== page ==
LUNA: No, I have to say that that whole process was taken on by that crazy Makinov, and I wasn’t part of it. I was just part of the notes, once the film was shot. The idea of our company is to put a movie in the hands of a director—the voice of the story. I know the book and I know the [Serrador] film, and I believe we did something very different, which has a lot to do with the way it was made. Apart from all the rules Makinov had, it had to be made on the island using what was around, with the people and the kids there, and it had to make sense. It’s not like we recreated it on a stage; we had to give the story the freedom to actually exist there. I think the film has its own personality.

FANG: How did you get hooked up with Makinov? He seems like a pretty strange individual, based on his video manifesto (see below).

 

LUNA: [Laughs] It’s one of those things… It was a very exciting idea, the kind that starts to haunt you and you want to be over with it, and then it doesn’t leave. But I have to say that there is a soul in the film behind his point of view that no one else could have brought. I’m pleased with the whole process—though I don’t know if I would do it again!

FANG: Where did Makinov come from in the first place? What’s his background?

LUNA: I have to say that’s something I cannot talk about. That’s part of the rules, that it’s something we would not discuss—it’s his idea of “letting the film talk.”

FANG: Did he have creative freedom when he was shooting the film?

LUNA: Complete! To the point that we were actually not invited. We went there for a few days, but that was it. Basically they went and lived this great experience, they took over the town and the town welcomed them—I think it changed many people there—and then they came back. The movie was shot digitally, so they were editing while they were shooting and we received it very, very quickly. And we didn’t change much, I have to say. We just gave our notes. It was quite exciting for everyone in the company. We approached the film in a way we have never done before, and probably like we will never do again [laughs].

COMEOUTANDPLAYLUNA2FANG: How involved were you and your producing partners in the casting?

LUNA: Well, the way we do it in our company is that we take a long time to accept a director, but once we make that choice, then they’re in charge. We did give our ideas, then they went out to see who was available and who was interested, and I believe we got a pretty strong cast. Vinessa and Ebon are amazing, and they went on this crazy ride with us, because it wasn’t an easy thing to accept as an actor. Not many movies are made this way, and the fascination they had about discovering this new world was very important.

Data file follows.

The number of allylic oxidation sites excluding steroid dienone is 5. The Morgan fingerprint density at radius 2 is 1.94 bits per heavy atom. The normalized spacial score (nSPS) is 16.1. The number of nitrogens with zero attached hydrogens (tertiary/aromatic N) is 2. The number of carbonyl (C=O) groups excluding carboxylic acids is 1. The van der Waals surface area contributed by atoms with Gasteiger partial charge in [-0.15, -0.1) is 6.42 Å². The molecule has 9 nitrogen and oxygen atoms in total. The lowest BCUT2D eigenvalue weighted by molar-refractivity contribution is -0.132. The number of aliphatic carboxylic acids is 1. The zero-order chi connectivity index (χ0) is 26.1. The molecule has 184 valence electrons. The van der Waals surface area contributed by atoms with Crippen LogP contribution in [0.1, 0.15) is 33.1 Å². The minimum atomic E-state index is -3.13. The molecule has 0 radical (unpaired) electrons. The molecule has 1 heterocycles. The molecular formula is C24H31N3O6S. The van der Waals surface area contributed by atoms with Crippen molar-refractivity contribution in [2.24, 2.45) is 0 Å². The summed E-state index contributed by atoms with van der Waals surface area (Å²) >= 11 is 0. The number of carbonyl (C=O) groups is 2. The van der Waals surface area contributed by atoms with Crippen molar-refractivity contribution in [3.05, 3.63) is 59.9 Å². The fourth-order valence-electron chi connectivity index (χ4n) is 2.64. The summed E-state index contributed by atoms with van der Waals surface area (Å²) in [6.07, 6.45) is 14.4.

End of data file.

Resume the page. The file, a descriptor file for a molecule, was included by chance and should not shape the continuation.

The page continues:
The thing is, for us the most important part of a film is the point of view. A story can be amazing on the page, but that means nothing until it’s shot. We believe that when you give a director that freedom, then a film has the most important thing, which is a soul. There’s nothing less interesting than a film without a soul, and the soul of this film is Makinov.

FANG: Do you know what went into casting the children to play the young killers?

LUNA: [Laughs] That sounds horrible; I don’t know if I should get my lawyer in… Basically, most of the kids—and everyone else in front of and behind the camera—were local people from the town where we shot. Our crew was not huge. They arrived, and again, one of the ideas was “Let’s allow the story to happen. Let’s find the story in the location.” And everyone there was very helpful, to the point where we have great relationships with everyone there. It left a mark on the lives of many of them.

FANG: Do you think you and your company will go on to do more horror films?

LUNA: Yeah, we probably will. We’re not working on anything like that right now—we’re developing many things, but none of the stuff we’re doing at the moment has anything to do with horror—yet.

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About the author
Michael Gingold
Michael Gingold has been a member of the FANGORIA team for the past three decades. After starting as a writer for the magazine in 1988, he came aboard as associate editor in 1990 and two years later moved up to managing editor, the position he holds to this day while continuing to contribute numerous articles and reviews.